For me, bullying about being different at school (and beyond) made me more determined not to "conform", but then I was in the position of having parents that encouraged that way of thinking. I went through so many "phases" growing up trying to find out who I was, who I wanted to be, how I wanted to express and present myself, my mum in particular was great and just accepted each stage as who I felt I was at that time. Your self-concept (how you view yourself) is always changing, so how you express that self-concept is going to change. Because my dad is black (my mum is white) I was also brought up with a strong anti-racism (and anti prejudice / discrimination in general) world view and I made the connection that it tended to be the same small minded, ignorant people throwing stones at the door and shouting racist abuse about my dad that would laugh, skit and bully people who didn't look the same as everybody else because of their clothing / hair style. I suppose from there I saw it a bit like by refusing to give in to the pressure to conform I was taking a stand against that mentality. Some people might think that's silly, but that's how I've always felt.


    I enjoy expressing myself in my appearance in a way that is not mainstream (in my case these days that means wearing piercings, long hair -and now dreadlocks- and refusing to follow mainstream fashions or wear brand name clothing, shopping where possible from ethical, vegan, eco brands online) as a way of demonstrating my inner values outwardly as well as demonstrating that I don't agree with or accept many of the values and practices of mainstream culture. A kind of "not in my name" response to capitalism, materialism, the work-consume-work-consume hamster wheel, poverty, racism, war, conformity, disconnection from nature, destruction of the environment, petty hatred and division, the unneccessary suffering and death of animals for food etc. etc.


    Again people might say that's silly, or ask, how does having piercings / dreadlocks and wearing non-branded clothing give that message to joe bloggs on the street? Well it doesn't, it's more for me really, just an outward expression of how I try live my life (Be the Change you wish to see in the world). I know some people might dress "alternative" for very different reasons (because it looks cool! :rolleyes: ) but I think, below the surface, there is always a sense of alienation or difference from the mainstream that motivates that kind of decision.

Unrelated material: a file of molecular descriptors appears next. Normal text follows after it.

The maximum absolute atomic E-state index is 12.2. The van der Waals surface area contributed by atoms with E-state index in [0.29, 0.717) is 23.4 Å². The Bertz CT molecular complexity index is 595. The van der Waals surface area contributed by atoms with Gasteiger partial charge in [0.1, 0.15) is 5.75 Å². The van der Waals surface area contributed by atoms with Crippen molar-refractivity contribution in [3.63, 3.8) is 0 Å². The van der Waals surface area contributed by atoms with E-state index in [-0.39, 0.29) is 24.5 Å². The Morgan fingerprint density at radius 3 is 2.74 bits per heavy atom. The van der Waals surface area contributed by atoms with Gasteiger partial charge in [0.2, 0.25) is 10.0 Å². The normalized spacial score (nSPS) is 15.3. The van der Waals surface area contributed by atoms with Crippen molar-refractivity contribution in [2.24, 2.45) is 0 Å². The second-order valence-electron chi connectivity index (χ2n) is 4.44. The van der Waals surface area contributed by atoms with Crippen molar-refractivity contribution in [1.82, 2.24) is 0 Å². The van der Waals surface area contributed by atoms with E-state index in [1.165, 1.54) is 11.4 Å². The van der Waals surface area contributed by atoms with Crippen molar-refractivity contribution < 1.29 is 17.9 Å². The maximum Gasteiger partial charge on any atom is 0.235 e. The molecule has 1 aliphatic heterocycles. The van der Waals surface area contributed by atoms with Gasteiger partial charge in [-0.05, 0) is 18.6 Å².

• Like Varekai I have worked in industries which are male-dominated. While I've been lucky with my choice of workmates on the whole, being quite slight and having long blonde hair meant that working as road crew for a PA company I came in for a lot of sexist flak from some of the people I was doing jobs for, even though my boss proudly proclaimed thatI did the work of eleven men and was one of the best people he'd ever employed.


    But that was in my twenties. My shape and style have shifted over time.


    I remember as a 17 yr old goth being spat at through the window of my friend's car as we were on our way home from the pub. As we sped away a beer bottle shattered on the boot, narrowly missing the rear window.


    This was only a few miles from where Sophie Lancaster was murdered, but about twenty years earlier. Plus ca change, eh?


    Later on I moved to Bristol and by then I had deliberately, and for my own reasons, toned down my 'public image'. Anonymity was beneficial to me at that point. I hadn't changed in myself, but the way self-styled *alternatives* treated me did. According to one oh-so-fucking-alternative narrow-minded pierced gobshite twat, I looked like 'a social worker'. It wasn't said in a complimentary way. And he said it without having a fucking clue what I was about. Judgemental? Hell, yes.


    So therein lies my point - we are all judged by *somebody* and it pisses me off. So I try not to judge, except on words and attitudes. Now I have a wardrobe that I pick and choose from and I can be exactly what I choose, when I fucking want to.


    It's no coincidence that I don't have a profile pic.

  • I get judged and condemned all the time, ppl like that seem to be the majority, committed employees, the type that are slaves forced into a job to pay all their bills. That prisoned mentality seems to develop nasty unhelpful people who seek to release their anger and frustrations on someone who looks like a potential target.
    Interestingly, if you travel to other countries, you soon realise we are different but the same.


    The positive side, was in a pub midday, saw a girl - goth, all black clothes etc. the full monty, I moved over and started a conversation about her goth stuff. I sort of knew from previous experience she'd be chatty, she was. I've learnt "freeky looking" ppl are usually quite bright and chatty, whilst married stuck in an office are, usually horrible, desperate to conform with only blandness and only nasty things to say about you personally.